Holloman also offers his staff plenty of independence and flexibility, particularly those with the most experience, and he encourages them to travel.

The less-experienced agents use travel to learn about the products they are selling, he said, and the more-established agents see it as a reward.

"We just had someone who did a fam trip to the Bahamas, and someone else is going on a cruise next month," he said.

Nowadays, the agency is likely to attract even more good employees, thanks to its recent inclusion in Inc. 500, an annual magazine survey that singles out noteworthy private firms.

"We are number 333, and it feels great," Holloman said. He added the victory is especially sweet considering the pervasive gloom-and-doom predictions about what the Internet and commission caps would do in the travel agency industry.

"Agents don't need to be scared," Holloman said. "Now there are a whole lot of great things happening that agency owners can take advantage of," compared to when the "so-called bad stuff happened."

Now a Carlson Wagonlit affiliate, Holloman regards acquisition opportunities, the Internet and increasingly sophisticated agents -- "because the weak ones are not going to be able to hang in there" -- as examples of the good stuff.

Marc my words: Travel oddities, part 2

by Marc Mancini

In a recent column, I listed a few things about the travel business that absolutely puzzle me. Since then, I've come up with even more of these enigmas:

  • How can FIT stand for foreign independent travel (or whatever) if it applies to domestic trips, too?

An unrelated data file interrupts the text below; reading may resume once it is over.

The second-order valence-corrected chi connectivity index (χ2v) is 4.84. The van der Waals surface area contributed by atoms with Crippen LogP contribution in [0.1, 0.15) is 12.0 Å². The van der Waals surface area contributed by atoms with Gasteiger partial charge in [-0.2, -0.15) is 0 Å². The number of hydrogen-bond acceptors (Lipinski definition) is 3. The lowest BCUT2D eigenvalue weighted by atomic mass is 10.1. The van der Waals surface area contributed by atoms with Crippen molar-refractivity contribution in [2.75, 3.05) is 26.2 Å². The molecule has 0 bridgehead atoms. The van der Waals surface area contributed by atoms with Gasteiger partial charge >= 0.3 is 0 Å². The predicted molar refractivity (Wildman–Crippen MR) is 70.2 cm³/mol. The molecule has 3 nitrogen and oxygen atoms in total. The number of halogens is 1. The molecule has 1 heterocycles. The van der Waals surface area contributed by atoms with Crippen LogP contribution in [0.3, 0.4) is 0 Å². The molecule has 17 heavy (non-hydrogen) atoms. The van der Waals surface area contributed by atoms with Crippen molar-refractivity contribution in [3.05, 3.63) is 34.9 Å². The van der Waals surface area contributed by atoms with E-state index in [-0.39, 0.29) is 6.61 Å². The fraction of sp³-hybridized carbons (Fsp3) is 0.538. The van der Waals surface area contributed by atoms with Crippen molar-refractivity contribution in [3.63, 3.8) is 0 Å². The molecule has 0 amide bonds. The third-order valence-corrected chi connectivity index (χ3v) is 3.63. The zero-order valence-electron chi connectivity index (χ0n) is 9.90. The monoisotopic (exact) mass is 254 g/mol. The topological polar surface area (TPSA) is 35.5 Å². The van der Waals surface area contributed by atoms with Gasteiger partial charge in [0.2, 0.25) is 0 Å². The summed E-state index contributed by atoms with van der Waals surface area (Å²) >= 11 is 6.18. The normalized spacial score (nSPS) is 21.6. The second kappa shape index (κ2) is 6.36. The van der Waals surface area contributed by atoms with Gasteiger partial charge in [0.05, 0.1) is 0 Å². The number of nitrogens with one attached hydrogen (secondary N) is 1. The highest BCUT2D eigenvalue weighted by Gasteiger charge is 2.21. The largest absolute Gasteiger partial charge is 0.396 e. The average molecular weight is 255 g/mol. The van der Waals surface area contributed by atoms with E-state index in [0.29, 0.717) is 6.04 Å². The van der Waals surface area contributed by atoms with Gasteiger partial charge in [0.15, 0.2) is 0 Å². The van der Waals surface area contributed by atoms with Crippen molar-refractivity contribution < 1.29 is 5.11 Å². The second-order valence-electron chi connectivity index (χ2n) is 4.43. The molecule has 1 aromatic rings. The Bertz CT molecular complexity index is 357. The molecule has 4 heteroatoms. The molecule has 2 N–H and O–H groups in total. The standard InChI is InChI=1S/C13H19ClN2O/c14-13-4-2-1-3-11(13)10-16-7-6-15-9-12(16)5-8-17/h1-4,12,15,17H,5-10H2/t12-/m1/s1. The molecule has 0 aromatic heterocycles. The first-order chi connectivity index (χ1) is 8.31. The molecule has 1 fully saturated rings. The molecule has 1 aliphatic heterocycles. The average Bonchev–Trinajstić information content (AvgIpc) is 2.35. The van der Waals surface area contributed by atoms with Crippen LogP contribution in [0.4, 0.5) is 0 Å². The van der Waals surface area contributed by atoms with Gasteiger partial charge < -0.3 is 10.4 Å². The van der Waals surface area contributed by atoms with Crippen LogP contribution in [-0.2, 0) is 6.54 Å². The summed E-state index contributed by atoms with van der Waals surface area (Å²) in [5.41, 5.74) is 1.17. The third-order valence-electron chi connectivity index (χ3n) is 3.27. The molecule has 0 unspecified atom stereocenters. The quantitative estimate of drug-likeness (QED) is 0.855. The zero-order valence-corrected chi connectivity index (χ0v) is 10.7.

• How can it be that people are getting taller while aircraft seats and pitch are getting smaller? Doesn't this refute Darwin's theory of evolution?
  • Do taxi drivers think those plastic dividers between them and the back seat protect them, especially since they usually keep them open? Is there an invisible force field we don't know about?
  • How can we listen to a client for several minutes, then realize that we haven't heard a thing they're saying?
  • Why are signs popping up in hotel rooms that warn us not to hang anything on the ceiling sprinklers? Does this apply to NBA players exclusively?
  • Why do people at the New Orleans Mardi Gras fight over strings of cheap plastic beads, then spend $100 for a gourmet meal?
  • Why do people on escorted motorcoach tours suddenly get the urge to sing and play bingo?
  • Why is it that Shoji Tabuchi, a Japanese violinist, is one of Branson, Mo.'s, most popular performers?
  • How is it that salespeople in Middle Eastern bazaars speak every language on earth, yet most of us have trouble learning a second language?
  • Why do we always get the worst room in the hotel for our 50% industry fam rate?
  • Why do rental cars almost always have streaky windows but clean floors?
  • Why do the most attention-starved clients buy the cheapest trips?
  • Who thought to put wake-up alarms on TV sets at certain hotels, requiring you to fly across a darkened room to shut off that awful buzzer sound?
  • What was that white, featureless, boomerang-shaped thing that flew by my plane over New Mexico recently? A stealth aircraft? Maybe, but it was flying perpendicular to the ground, not parallel ...
  • Marc Mancini is a professor of travel at West Los Angeles College.